• We’ve finally started a project we’ve long wanted to do: creating short how-to videos. We’ll post about each new one as we finish them, but you can also always find them under the “Video” tab as well as on our YouTube Channel. We’re also working on making the videos “video podcasts”, so you can sign up to download them automatically.
  • On the subject of podcasts, we have long promised podcasts but have decided to focus on video production for now.
  • Keep an eye on the “Upcoming Events” in the right-side menu bar. More info will be found under the Events tab at the top.
  • A hint for searching: The search box at the top of our layout works pretty well, but if your search is a tricky one, Google often works best. Just enter “root simple” in quotes and then the subject, e.g.: “root simple” olive oil moisturizer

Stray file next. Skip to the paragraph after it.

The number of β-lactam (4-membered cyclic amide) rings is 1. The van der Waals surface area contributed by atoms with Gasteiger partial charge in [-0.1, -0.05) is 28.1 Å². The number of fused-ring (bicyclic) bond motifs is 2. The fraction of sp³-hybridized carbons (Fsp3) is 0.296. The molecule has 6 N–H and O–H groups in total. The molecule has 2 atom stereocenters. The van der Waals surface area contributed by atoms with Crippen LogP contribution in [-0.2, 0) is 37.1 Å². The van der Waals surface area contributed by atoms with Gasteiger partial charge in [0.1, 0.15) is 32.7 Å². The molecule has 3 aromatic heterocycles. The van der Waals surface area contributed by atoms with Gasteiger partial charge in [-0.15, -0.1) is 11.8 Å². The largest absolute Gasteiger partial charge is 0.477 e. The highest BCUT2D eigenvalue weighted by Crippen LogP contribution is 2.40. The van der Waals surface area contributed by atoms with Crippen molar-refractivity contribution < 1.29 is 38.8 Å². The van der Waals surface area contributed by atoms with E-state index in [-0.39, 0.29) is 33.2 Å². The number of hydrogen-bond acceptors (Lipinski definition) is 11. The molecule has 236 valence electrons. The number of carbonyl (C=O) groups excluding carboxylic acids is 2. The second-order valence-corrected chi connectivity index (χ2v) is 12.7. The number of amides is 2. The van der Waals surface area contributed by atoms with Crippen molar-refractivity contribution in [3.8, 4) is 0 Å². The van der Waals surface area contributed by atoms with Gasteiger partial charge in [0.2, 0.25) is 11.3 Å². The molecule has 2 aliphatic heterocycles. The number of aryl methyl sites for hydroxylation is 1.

With any change there’s always bugs. If you experience any technical difficulties with the design, please let us know! And when you do, be sure to mention which browser you were using (Firefox, Chrome, etc.) when you had the problem. You can comment here or email comments to [email protected]

Giveaway: The New Sunset Western Garden Book

We’ve got five copies of the The New Sunset Western Garden Book to give away to lucky readers. All you have to do is leave a comment here telling us where you live (not your address, but your city or region) and name your favorite tomato variety. This way we’ll build a list of the best tomatoes to help everyone with their summer selections.

Tuesday, March 6th we’ll announce the five winners here by the name they leave in the comments–so no anonymous entries, please. We’ll work out delivery details from there.

Please be aware that this book is written for gardeners who live the western portion of North America: California, Oregon, Washington, British Columbia, Alberta, Alaska, Hawaii, Idaho, Montana, Wyoming, Nevada, Utah, Colorado, Arizona, or New Mexico.